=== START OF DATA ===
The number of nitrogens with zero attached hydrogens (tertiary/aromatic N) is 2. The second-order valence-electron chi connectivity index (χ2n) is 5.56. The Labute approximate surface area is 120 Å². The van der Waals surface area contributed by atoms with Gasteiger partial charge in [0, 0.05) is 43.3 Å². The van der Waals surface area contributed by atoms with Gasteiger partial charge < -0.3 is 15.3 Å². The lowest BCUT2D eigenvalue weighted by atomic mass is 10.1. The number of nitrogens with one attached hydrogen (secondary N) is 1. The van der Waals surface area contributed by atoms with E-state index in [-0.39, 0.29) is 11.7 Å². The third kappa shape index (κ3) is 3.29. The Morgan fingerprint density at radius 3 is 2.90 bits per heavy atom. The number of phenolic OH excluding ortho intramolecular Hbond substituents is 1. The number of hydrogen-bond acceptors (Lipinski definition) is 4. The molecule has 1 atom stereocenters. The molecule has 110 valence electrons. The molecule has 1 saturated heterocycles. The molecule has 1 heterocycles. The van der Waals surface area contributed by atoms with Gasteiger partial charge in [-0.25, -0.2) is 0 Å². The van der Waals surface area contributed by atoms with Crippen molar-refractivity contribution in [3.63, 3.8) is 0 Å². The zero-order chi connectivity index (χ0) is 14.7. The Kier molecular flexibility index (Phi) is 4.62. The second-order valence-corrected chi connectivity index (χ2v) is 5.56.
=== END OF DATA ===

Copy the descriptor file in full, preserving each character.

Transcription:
The number of nitrogens with zero attached hydrogens (tertiary/aromatic N) is 2. The second-order valence-electron chi connectivity index (χ2n) is 5.56. The Labute approximate surface area is 120 Å². The van der Waals surface area contributed by atoms with Gasteiger partial charge in [0, 0.05) is 43.3 Å². The van der Waals surface area contributed by atoms with Gasteiger partial charge < -0.3 is 15.3 Å². The lowest BCUT2D eigenvalue weighted by atomic mass is 10.1. The number of nitrogens with one attached hydrogen (secondary N) is 1. The van der Waals surface area contributed by atoms with E-state index in [-0.39, 0.29) is 11.7 Å². The third kappa shape index (κ3) is 3.29. The Morgan fingerprint density at radius 3 is 2.90 bits per heavy atom. The number of phenolic OH excluding ortho intramolecular Hbond substituents is 1. The number of hydrogen-bond acceptors (Lipinski definition) is 4. The molecule has 1 atom stereocenters. The molecule has 110 valence electrons. The molecule has 1 saturated heterocycles. The molecule has 1 heterocycles. The van der Waals surface area contributed by atoms with Gasteiger partial charge in [-0.25, -0.2) is 0 Å². The van der Waals surface area contributed by atoms with Crippen molar-refractivity contribution in [3.63, 3.8) is 0 Å². The zero-order chi connectivity index (χ0) is 14.7. The Kier molecular flexibility index (Phi) is 4.62. The second-order valence-corrected chi connectivity index (χ2v) is 5.56.